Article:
Last Updated on by Kendrick
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Between 1975 and 1979, an evil dictator by the name of Pol Pot killed 25% of the Cambodian population. Driven by paranoia that the people of Cambodia was conspiring to overthrow him as their ruler, he systematically began forcing a confession out of the citizens which is followed by an execution, all in the name of treason.
Today, the Genocide Museum is a grim, but important reminder of what will happen when you allow a crazy madman to rule your country.
Visiting the Tuol Sleng Genocide Museum
The full name of the museum is the Tuol Sleng Genocide Museum. Formerly a school, it was turned to a famous prison called S-21 where hundreds of thousands of Cambodians were sentenced to death for crimes they did not commit.
The method the Khmer Rouge used to extract confessions always involved torture. Inmates of this prison were not allowed to commit suicide. Pol Pot was determined to document every single confession before each execution. Should a prison guard accidentally kill a prisoner, or allow them to commit suicide, they themselves become a prisoner, and will follow the same fate.
The tour of the Cambodian Genocide Museum is similar to Philippine’s Underground River. You will be provided with an audio tour guide as you walk along the facility. A map will be provided to you at major points you need to stop and listen to the audio tour.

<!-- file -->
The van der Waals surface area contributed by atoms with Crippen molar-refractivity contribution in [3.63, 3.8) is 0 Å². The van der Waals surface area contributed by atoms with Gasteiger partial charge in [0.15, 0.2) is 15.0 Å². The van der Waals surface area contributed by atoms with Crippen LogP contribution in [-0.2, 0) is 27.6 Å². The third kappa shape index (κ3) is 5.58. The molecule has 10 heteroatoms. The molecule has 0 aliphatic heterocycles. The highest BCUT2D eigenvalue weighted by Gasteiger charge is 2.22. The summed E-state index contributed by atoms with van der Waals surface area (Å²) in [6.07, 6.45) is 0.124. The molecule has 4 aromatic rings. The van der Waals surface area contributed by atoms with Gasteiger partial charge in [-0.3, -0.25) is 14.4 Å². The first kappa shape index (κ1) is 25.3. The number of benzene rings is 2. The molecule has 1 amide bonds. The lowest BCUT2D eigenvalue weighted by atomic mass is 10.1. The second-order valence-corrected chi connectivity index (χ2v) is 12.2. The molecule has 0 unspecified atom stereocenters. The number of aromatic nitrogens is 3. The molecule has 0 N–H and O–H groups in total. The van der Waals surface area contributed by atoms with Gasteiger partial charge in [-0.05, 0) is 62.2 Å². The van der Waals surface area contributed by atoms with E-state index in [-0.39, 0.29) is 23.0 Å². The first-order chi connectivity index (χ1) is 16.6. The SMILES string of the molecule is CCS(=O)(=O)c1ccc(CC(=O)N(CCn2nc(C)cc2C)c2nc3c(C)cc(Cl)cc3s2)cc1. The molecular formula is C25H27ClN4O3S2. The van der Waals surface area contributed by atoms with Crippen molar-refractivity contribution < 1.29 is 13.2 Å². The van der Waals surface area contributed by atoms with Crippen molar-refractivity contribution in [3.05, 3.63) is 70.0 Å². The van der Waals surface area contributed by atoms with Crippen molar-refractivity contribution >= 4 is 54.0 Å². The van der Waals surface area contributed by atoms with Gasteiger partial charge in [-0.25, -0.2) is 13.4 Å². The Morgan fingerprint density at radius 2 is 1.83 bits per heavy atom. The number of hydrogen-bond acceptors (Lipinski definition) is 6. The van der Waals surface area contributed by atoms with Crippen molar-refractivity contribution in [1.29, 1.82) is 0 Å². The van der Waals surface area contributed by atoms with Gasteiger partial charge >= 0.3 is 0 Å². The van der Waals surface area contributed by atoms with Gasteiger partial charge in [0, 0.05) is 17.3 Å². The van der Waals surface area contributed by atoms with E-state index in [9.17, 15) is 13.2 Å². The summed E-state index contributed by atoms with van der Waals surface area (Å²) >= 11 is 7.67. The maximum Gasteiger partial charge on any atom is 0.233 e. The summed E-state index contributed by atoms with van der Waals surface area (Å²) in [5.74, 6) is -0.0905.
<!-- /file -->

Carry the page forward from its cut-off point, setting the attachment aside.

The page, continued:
The audio tour is chilling and eerie. Narrated by a survivor of this genocide period, you will hear from describe his experiences. You can feel the pain in his voice as he relives the moment of this horrific period.
The entire prison ground is quite big and you can see the different prison and torture chambers they used. If you want, you can also meet some of the prison survivors as they sit by the gift shop selling books about the place with their autograph.
The German government resonates with this genocide strongly because of the Holocaust. Much like the Holocaust, millions of people died for no reason.
I personally felt that this museum is an important place in human history. If you visit Phnom Penh, then visiting this site is a must to learn more about Cambodia’s history. Even as you speak to the Cambodian people, you can sense that the pain and trauma from this time period still lingers.
Hopefully, over time, the trauma will subside and people can move on from this horrific period.
If you want to visit the Cambodia Genocide Museum, the entry fee is $6 USD. You can also donate some money for school children of Cambodia to visit this museum so they can learn more about their country’s past.
Another location you can visit is the Killing Fields where you can see the hundreds of thousands of human bones that cover the place. It is the final resting ground for all the Cambodians that were executed at S-21 and the other prisons in the country. I personally did not get a chance to visit it but I will the next time I visit Phnom Penh, Cambodia.
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